Meet GPTZero: An App Created by Student that Detects Essays Written by AI
It was November 2022 when Microsoft-backed OpenAI launched its superhero called ChatGPT and within a few months, it was unanimously concluded that the future of Generative AI had arrived and how. ChatGPT burst into the scene like a wondrous tool that was waving its magic wand and making lives simpler across all domains and industries.
But, as is the case with most technological innovations, this creation, despite its unbelievable admiration, too was met with a lot of apprehensions, criticism, uncertainties, and plagiarism concerns. Many had their reservations, especially teachers and leaders from the academic industry.
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ChatGPT – Fears of Plagiarism in Academia
From writing poems and college essays to generating marketing content and creating an app, this little chatbot was creating text on a variety of subjects and topics depending on the user’s prompts. So basically, this chatbot was becoming every student’s tech-savvy best friend.
A professor from Northern Michigan University, while assessing essay assignments came across an immaculate piece with perfect arguments and examples. Impressed with the finesse, when he confronted the student about whether the essay was written by him or not, he admitted to having used chatGPT. This was not one odd case. More such incidents were reported across different universities.
An article published in New York Times stated that many school and colleges, who were aware of how some students were using ChatGPT to write assignments, restructured their curricula. Take-home essays were replaced with in-class assignments or oral exams.
GPTZero – the App that Detects AI-Written Essays
A 22-year-old student from Princeton University has come up with a logical solution – a tool called GPTZero that detects any text written by ChatGPT. Created by Edward Tian created the app during his winter break and launched it in January.
I spent New Years building GPTZero — an app that can quickly and efficiently detect whether an essay is ChatGPT or human written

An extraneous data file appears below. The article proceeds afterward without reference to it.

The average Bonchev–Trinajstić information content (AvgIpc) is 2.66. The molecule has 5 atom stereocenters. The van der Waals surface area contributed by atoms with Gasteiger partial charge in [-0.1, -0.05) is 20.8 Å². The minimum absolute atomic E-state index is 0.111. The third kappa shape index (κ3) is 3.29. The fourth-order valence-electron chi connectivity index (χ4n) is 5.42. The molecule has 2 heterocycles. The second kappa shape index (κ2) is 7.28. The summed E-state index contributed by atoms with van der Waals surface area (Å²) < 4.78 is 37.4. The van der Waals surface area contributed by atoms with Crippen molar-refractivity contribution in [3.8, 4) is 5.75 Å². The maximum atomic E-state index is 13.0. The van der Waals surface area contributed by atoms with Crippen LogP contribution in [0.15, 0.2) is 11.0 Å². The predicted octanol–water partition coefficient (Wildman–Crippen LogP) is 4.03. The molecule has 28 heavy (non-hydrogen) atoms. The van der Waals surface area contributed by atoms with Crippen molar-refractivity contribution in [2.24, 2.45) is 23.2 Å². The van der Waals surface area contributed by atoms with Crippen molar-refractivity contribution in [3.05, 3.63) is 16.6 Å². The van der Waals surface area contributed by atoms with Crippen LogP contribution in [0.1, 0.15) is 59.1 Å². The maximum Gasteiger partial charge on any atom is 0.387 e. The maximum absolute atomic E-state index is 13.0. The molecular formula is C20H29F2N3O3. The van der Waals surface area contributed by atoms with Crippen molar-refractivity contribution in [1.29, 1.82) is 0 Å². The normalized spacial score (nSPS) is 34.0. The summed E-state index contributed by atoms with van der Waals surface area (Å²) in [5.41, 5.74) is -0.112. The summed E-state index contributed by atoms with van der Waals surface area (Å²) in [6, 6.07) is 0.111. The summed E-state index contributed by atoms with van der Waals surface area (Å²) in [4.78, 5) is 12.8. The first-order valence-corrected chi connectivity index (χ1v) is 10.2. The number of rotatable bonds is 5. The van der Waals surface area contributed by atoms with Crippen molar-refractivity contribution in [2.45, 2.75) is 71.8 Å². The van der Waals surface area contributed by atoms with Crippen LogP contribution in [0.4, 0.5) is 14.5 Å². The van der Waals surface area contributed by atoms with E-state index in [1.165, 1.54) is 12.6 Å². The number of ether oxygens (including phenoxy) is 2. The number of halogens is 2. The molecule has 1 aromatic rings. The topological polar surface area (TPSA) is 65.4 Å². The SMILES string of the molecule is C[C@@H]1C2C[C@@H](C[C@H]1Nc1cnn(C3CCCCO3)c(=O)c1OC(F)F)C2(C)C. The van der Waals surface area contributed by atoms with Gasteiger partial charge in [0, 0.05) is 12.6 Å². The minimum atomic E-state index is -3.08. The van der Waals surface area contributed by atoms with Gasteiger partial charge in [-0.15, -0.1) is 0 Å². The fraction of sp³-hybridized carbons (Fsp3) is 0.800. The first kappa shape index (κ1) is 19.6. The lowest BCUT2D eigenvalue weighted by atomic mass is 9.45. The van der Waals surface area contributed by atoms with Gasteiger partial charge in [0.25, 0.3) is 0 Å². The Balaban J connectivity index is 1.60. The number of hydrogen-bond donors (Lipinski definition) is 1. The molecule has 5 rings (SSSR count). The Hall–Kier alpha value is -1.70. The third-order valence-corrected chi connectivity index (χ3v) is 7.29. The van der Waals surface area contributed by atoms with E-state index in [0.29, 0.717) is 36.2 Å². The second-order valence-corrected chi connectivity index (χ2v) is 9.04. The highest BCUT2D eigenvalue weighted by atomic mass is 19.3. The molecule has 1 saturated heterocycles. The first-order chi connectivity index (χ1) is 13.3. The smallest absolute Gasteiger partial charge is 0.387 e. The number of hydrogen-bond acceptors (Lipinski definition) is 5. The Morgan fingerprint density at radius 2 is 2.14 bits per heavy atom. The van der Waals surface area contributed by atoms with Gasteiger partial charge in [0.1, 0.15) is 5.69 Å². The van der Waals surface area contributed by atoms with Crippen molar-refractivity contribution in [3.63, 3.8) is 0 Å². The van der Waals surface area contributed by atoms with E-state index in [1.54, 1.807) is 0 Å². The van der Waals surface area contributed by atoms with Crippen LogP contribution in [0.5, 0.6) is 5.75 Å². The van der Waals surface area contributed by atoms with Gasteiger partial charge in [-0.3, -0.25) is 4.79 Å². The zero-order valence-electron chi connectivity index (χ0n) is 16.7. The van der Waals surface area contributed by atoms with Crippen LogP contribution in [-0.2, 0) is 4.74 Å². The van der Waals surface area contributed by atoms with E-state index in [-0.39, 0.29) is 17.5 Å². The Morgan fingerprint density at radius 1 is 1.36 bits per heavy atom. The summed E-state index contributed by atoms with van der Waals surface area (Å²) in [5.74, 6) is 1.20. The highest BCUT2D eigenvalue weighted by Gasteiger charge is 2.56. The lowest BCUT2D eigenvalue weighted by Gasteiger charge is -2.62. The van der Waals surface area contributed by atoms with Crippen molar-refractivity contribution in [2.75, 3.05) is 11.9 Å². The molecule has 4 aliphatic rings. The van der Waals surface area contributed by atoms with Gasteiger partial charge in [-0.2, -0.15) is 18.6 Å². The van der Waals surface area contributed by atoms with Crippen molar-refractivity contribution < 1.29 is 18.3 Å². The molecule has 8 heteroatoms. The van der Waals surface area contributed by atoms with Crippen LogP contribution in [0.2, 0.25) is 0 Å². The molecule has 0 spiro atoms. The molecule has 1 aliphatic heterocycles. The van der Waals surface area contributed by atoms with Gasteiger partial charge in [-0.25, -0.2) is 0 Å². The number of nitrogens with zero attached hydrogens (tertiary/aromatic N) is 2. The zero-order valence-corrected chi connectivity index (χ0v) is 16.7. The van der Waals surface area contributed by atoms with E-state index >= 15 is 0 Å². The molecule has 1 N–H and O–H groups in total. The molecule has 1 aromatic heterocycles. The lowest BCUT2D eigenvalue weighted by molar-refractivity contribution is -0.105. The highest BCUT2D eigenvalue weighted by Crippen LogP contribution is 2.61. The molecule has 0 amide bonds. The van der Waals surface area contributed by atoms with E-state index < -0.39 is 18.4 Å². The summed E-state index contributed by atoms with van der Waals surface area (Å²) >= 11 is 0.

— Edward Tian (@edward_the6) January 3, 2023
Within the first week, the tool, crafted for academicians and educators was used by over 30,000 people, Emma Bowman of NPR stated. GPTZERO has partnered with Unesco, Canvas, and K16 Solutions to improve the tool.
What Does It Do?
Plagiarism Check: You can get a holistic picture of how much AI has contributed in a write-up.
Highlights text written by AI: After uploading a file, the app detects the sentences written by AI and highlights them.
Multiple file uploads: You can upload multiple files at one go, meaning, you can upload your entire classroom’s file all at once.
Easy API Support: The app has a simple-to-use API. Some of the featured API users include Salem, ISB, Port Angeles School District, Galvanize, etc.
Integration Support: Engineers are available to help users to customize the endpoints according to their requirements.
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How GPTZero works?
To determine if the text was written by a human or AI, the app takes into account two variables – the complexity, and the variation. Typically, texts which are complex in nature with different lengths of sentences are written by a human and the ones that are more uniform are written by AI.
Here’s a demo:
here’s a quick demo with john mcphee’s “frame of reference” pic.twitter.com/WphxfxxFdr
— Edward Tian (@edward_the6) January 3, 2023
The tool is undoubtedly very useful for professors and educators, but at the same time, blind trust can lead to believing false flags.
Edward believes that ChatGPT’s ability to be utilized for plagiarism is unlikely to be affected until the app is adopted by a significant company. He further stated,
“It’s always an arms race between tech to identify synthetic text and the apps. And it’s quite easy to ask ChatGPT to rewrite in a more personable style … like rephrasing as an 11-year-old. This will make it harder, but it won’t stop it.”
Toby Walsh, Scientia professor of artificial intelligence at the University of New South Wales, isn’t too convinced. He strongly believes that unless a major company decides to adopt GPTZero, it is unlikely to have an effect on ChatGPT’s ability to be used for plagiarism.
Tian explains that he has nothing against artificial intelligence and in fact, supports its potential, however, he wants to establish more transparency when anyone uses it. The future of GPTZero looks promising, but a lot of improvements with enhanced capacities to detect user text need to be made to put up a good show against ChatGPT.
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